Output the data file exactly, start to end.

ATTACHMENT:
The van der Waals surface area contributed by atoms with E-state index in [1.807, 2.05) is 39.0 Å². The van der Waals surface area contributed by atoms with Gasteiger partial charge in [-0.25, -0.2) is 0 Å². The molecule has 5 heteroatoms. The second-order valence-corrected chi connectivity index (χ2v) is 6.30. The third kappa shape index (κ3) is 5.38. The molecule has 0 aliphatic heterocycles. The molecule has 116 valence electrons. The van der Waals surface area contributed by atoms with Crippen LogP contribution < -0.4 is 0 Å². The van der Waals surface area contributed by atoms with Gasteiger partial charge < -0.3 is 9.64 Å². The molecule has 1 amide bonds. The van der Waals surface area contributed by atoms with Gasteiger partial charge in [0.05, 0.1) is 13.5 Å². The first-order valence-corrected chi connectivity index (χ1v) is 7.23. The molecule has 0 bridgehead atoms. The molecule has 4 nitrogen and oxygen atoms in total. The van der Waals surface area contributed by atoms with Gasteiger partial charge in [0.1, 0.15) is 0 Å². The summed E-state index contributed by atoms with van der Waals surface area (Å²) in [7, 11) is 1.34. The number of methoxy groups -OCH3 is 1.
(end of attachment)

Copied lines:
The van der Waals surface area contributed by atoms with E-state index in [1.807, 2.05) is 39.0 Å². The van der Waals surface area contributed by atoms with Gasteiger partial charge in [-0.25, -0.2) is 0 Å². The molecule has 5 heteroatoms. The second-order valence-corrected chi connectivity index (χ2v) is 6.30. The third kappa shape index (κ3) is 5.38. The molecule has 0 aliphatic heterocycles. The molecule has 116 valence electrons. The van der Waals surface area contributed by atoms with Crippen LogP contribution < -0.4 is 0 Å². The van der Waals surface area contributed by atoms with Gasteiger partial charge < -0.3 is 9.64 Å². The molecule has 1 amide bonds. The van der Waals surface area contributed by atoms with Gasteiger partial charge in [0.05, 0.1) is 13.5 Å². The first-order valence-corrected chi connectivity index (χ1v) is 7.23. The molecule has 0 bridgehead atoms. The molecule has 4 nitrogen and oxygen atoms in total. The van der Waals surface area contributed by atoms with Gasteiger partial charge in [0.1, 0.15) is 0 Å². The summed E-state index contributed by atoms with van der Waals surface area (Å²) in [7, 11) is 1.34. The number of methoxy groups -OCH3 is 1.